Acne is a highly prevalent disorder affecting many adolescents and adults.
It is an extremely complex disease with an etiology originating from multiple causative and contributory factors.
Elements of pathogenesis involve defects in epidermal keratinization, androgen secretion, sebaceous function, bacterial growth, inflammation, and immunity.
Acne vulgaris cannot be “cured.” Goals of treatment of this chronic disorder include control and alleviation of symptoms by reducing the number and severity of lesions, slowing progression, and limiting disease duration and recurrence. Key elements for patient adherence to therapy include prevention of long-term disfigurement associated with scarring and hyperpigmentation and avoidance of psychologic suffering.
The most critical target for treatment is the microcomedone, as the entire pathogenic cascade of acne is arrested if follicular occlusion is minimized or reversed. This involves a combination of treatment measures, integrating pharmacologic protocols targeting all four mechanisms involved in acne pathogenesis: increased follicular keratinization, increased sebum production, bacterial lipolysis of sebum triglycerides to free fatty acids, and inflammation.
Nondrug measures are aimed at both long-term prevention and treatment. Patients should eliminate aggravating factors, maintain a balanced, low-glycemic load diet, and control stress. They should wash twice daily with a mild soap or soapless cleanser, and restrict cosmetic use to oil-free products. Comedone extraction results in immediate cosmetic improvement in approximately 10% of patients. Shaving should be done as lightly and infrequently as possible, using a sharp blade or electric razor.
First-, second-, and third-line therapies should be selected and altered as appropriate for the severity and staging of the clinical presentation.
Treatment is directed at controlling the disorder, not curing it. Regimens should be tapered over time, adjusting to response. The smallest number of agents should be used at the lowest possible dosages to ensure efficacy, safety, avoidance of resistance, and patient adherence.
Once control is achieved, simplify the regimen but continue with some suppressive therapy. It takes 8 weeks for a microcomedone to mature; thus, any therapy must be continued beyond this duration to assess efficacy in terms of comedonal and inflammatory lesion count, control or progression of severity, and management of associated anxiety or depression. Safety end points include monitoring for adverse effects of treatment.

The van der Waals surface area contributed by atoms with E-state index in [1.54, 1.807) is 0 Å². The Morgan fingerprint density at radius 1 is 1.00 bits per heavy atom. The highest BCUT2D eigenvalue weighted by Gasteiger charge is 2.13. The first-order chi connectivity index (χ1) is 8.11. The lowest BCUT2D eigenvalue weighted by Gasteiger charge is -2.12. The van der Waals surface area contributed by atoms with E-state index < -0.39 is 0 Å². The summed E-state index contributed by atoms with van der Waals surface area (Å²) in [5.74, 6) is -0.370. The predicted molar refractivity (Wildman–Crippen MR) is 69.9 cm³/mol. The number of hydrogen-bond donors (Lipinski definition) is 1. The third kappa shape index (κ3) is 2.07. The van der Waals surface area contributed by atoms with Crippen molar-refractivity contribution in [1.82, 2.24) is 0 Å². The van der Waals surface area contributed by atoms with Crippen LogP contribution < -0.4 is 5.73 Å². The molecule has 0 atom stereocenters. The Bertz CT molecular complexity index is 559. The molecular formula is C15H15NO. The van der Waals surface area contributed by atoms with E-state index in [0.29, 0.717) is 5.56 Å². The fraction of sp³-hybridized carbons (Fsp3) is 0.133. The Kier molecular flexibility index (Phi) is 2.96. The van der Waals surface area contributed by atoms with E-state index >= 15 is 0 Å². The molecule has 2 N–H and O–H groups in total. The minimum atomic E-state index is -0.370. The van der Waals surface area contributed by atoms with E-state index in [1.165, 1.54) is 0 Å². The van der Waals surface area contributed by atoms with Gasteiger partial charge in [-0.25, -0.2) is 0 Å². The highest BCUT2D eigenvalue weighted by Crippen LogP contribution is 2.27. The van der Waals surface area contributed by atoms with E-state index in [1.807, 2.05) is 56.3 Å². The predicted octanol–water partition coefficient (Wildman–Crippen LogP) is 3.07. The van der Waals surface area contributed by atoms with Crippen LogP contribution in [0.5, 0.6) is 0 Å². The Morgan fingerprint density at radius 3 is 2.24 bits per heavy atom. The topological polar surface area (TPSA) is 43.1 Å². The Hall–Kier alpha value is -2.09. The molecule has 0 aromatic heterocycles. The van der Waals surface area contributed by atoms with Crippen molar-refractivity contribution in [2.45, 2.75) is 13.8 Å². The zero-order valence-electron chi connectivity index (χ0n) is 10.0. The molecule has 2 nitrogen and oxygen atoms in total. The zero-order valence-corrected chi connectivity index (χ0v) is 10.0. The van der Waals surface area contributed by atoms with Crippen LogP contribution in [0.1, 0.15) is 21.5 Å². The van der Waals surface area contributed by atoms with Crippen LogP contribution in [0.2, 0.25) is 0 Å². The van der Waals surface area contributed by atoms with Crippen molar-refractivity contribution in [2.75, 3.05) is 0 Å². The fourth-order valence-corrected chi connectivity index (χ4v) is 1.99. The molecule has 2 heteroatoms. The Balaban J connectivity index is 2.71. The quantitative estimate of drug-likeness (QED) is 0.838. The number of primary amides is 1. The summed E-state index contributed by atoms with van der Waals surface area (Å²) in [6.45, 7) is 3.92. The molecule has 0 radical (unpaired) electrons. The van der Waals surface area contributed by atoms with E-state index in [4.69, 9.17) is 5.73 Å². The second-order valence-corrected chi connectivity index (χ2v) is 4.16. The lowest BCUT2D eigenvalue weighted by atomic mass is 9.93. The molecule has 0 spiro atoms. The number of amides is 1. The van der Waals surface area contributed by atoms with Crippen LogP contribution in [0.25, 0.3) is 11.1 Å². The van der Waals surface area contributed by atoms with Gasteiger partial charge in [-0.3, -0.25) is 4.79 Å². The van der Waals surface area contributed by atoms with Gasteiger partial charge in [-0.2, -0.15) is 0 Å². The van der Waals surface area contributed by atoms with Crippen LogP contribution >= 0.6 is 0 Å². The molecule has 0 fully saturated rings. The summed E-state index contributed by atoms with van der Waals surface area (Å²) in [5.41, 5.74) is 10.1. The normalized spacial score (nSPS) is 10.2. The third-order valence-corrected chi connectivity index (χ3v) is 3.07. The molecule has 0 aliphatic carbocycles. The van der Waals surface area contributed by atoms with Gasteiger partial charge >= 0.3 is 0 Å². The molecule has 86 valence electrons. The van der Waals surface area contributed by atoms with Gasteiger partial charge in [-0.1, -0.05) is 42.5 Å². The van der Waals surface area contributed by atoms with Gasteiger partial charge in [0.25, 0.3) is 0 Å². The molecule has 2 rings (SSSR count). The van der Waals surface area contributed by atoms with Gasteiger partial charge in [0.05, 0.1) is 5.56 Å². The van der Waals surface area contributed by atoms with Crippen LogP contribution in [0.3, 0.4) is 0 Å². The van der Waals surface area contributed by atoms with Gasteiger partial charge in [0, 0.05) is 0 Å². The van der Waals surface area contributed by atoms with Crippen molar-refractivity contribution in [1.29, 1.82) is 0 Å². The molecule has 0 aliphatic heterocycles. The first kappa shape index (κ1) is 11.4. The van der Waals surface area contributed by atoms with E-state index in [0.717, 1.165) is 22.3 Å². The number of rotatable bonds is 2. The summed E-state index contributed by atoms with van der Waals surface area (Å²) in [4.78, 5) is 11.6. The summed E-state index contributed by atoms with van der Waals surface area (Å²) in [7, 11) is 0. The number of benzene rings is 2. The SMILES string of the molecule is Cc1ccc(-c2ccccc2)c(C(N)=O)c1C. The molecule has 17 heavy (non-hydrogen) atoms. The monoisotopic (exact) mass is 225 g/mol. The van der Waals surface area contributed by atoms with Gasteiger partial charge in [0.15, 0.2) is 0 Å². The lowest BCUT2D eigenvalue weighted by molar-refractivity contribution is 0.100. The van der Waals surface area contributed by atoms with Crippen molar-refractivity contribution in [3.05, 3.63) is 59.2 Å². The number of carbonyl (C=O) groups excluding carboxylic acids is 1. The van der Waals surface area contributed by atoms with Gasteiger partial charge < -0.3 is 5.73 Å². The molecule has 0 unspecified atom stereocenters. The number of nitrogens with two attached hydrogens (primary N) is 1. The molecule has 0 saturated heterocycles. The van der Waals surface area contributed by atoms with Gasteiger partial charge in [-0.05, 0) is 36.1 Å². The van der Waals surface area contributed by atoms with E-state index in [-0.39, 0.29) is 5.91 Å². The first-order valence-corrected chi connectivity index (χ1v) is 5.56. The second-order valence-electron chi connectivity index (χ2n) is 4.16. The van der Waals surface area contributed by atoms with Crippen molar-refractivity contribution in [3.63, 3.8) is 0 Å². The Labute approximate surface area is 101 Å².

Through empathic and informative counseling, the health professional can motivate the patient to continue long-term therapy.
In this chapter, I review the latest developments in understanding acne vulgaris and its treatment. The contents provide an analysis of the physiology of the pilosebaceous unit; the epidemiology, etiology and pathophysiology of acne; relevant treatment with nondrug measures; and comparisons of pharmacologic agents, including drugs of choice recommended in best-practice guidelines. Options include a variety of alternatives such as retinoids, antimicrobial agents, hormones, and light therapy. Formulation principles are discussed in relation to drug delivery. Patient assessment, general approaches to individualized therapy plans, and monitoring evaluation strategies are presented.
Acne vulgaris is a chronic disease and the most common one treated by dermatologists. The lifetime prevalence of acne approaches 90%, with the highest incidence in adolescents. Prevalence data available from the European Union, United States, Australia, and New Zealand show that acne affects 80% of individuals between puberty and 30 years of age, depending on the method of lesion counting.1 Other studies have reported acne in 28% to 61% of school children aged 10 to 12 years; 79% to 95% of those 16 to 18 years of age; and even in children aged 4 to 7 years. If mild manifestations were excluded and only moderate or severe manifestations were considered, the frequency in epidemiological studies in Western industrialized countries was still 20% to 35%.2–4
The onset of acne vulgaris during puberty occurs at a younger chronologic age in girls than boys. It is triggered in children by the initiation of androgen production by the adrenal glands and gonads, and it usually subsides after the end of growth. However, to some degree, most patients continue to have symptoms into their mid-20s, and there is evidence that the duration of acne may last into middle age for most women, recorded in 54% of women and 40% of men older than 25 years of age.5 In puberty, acne is often more severe in boys in about 15% of cases, which is tenfold greater than in girls. Women often have more severe forms during adulthood. When untreated, acne usually lasts for several years until it spontaneously remits. After the disease has ended, scars and dyspigmentation are not uncommon permanent negative outcomes.
Genetic factors have been recognized; there is a high concordance among identical twins, and there is also a tendency toward severe acne in patients with a positive family history of acne.
There are believed to be no gender differences in acne prevalence, although such differences are often reported and may represent social biases. In urban clinics, there is a clear preponderance of girls seeking treatment. There is also a perception that acne is less prevalent in rural populations. This is supported by the data from Varanasi where 21.35% of boys (13 to 18 years) from rural areas had acne versus 37.5% of those from the urban areas.6